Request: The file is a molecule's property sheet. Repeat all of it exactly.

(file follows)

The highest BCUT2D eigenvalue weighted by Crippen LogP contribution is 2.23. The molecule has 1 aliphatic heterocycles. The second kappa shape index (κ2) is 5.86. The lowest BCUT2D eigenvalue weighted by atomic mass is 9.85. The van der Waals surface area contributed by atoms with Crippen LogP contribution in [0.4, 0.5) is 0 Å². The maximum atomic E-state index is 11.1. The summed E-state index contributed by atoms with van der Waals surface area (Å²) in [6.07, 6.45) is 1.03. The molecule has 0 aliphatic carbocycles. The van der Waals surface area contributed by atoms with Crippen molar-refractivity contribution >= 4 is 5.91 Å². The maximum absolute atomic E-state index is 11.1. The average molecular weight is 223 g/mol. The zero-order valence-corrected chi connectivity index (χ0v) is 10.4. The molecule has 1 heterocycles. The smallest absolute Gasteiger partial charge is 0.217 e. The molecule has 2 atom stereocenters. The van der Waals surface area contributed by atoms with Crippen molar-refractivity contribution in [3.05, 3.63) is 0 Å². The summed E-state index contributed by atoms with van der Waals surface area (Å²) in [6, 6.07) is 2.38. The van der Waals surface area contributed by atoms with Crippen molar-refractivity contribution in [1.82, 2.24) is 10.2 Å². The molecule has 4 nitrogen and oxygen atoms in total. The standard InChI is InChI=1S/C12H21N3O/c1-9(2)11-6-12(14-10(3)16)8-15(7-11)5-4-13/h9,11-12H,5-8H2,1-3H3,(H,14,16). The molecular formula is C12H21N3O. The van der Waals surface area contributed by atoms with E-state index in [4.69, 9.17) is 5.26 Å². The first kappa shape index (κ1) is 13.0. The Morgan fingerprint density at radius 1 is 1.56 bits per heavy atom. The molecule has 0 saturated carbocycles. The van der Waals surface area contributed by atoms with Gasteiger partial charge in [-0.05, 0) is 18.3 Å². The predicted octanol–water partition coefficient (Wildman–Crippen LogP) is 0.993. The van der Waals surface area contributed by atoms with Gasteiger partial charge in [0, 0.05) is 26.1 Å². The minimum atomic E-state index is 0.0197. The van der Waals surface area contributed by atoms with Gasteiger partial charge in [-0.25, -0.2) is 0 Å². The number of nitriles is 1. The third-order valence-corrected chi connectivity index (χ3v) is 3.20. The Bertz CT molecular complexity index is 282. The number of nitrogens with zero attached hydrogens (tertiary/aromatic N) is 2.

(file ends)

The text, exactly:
The highest BCUT2D eigenvalue weighted by Crippen LogP contribution is 2.23. The molecule has 1 aliphatic heterocycles. The second kappa shape index (κ2) is 5.86. The lowest BCUT2D eigenvalue weighted by atomic mass is 9.85. The van der Waals surface area contributed by atoms with Crippen LogP contribution in [0.4, 0.5) is 0 Å². The maximum atomic E-state index is 11.1. The summed E-state index contributed by atoms with van der Waals surface area (Å²) in [6.07, 6.45) is 1.03. The molecule has 0 aliphatic carbocycles. The van der Waals surface area contributed by atoms with Crippen molar-refractivity contribution >= 4 is 5.91 Å². The maximum absolute atomic E-state index is 11.1. The average molecular weight is 223 g/mol. The zero-order valence-corrected chi connectivity index (χ0v) is 10.4. The molecule has 1 heterocycles. The smallest absolute Gasteiger partial charge is 0.217 e. The molecule has 2 atom stereocenters. The van der Waals surface area contributed by atoms with Crippen molar-refractivity contribution in [3.05, 3.63) is 0 Å². The summed E-state index contributed by atoms with van der Waals surface area (Å²) in [6, 6.07) is 2.38. The van der Waals surface area contributed by atoms with Crippen molar-refractivity contribution in [1.82, 2.24) is 10.2 Å². The molecule has 4 nitrogen and oxygen atoms in total. The standard InChI is InChI=1S/C12H21N3O/c1-9(2)11-6-12(14-10(3)16)8-15(7-11)5-4-13/h9,11-12H,5-8H2,1-3H3,(H,14,16). The molecular formula is C12H21N3O. The van der Waals surface area contributed by atoms with E-state index in [4.69, 9.17) is 5.26 Å². The first kappa shape index (κ1) is 13.0. The Morgan fingerprint density at radius 1 is 1.56 bits per heavy atom. The molecule has 0 saturated carbocycles. The van der Waals surface area contributed by atoms with Gasteiger partial charge in [-0.05, 0) is 18.3 Å². The predicted octanol–water partition coefficient (Wildman–Crippen LogP) is 0.993. The van der Waals surface area contributed by atoms with Gasteiger partial charge in [0, 0.05) is 26.1 Å². The minimum atomic E-state index is 0.0197. The van der Waals surface area contributed by atoms with Gasteiger partial charge in [-0.25, -0.2) is 0 Å². The number of nitriles is 1. The third-order valence-corrected chi connectivity index (χ3v) is 3.20. The Bertz CT molecular complexity index is 282. The number of nitrogens with zero attached hydrogens (tertiary/aromatic N) is 2.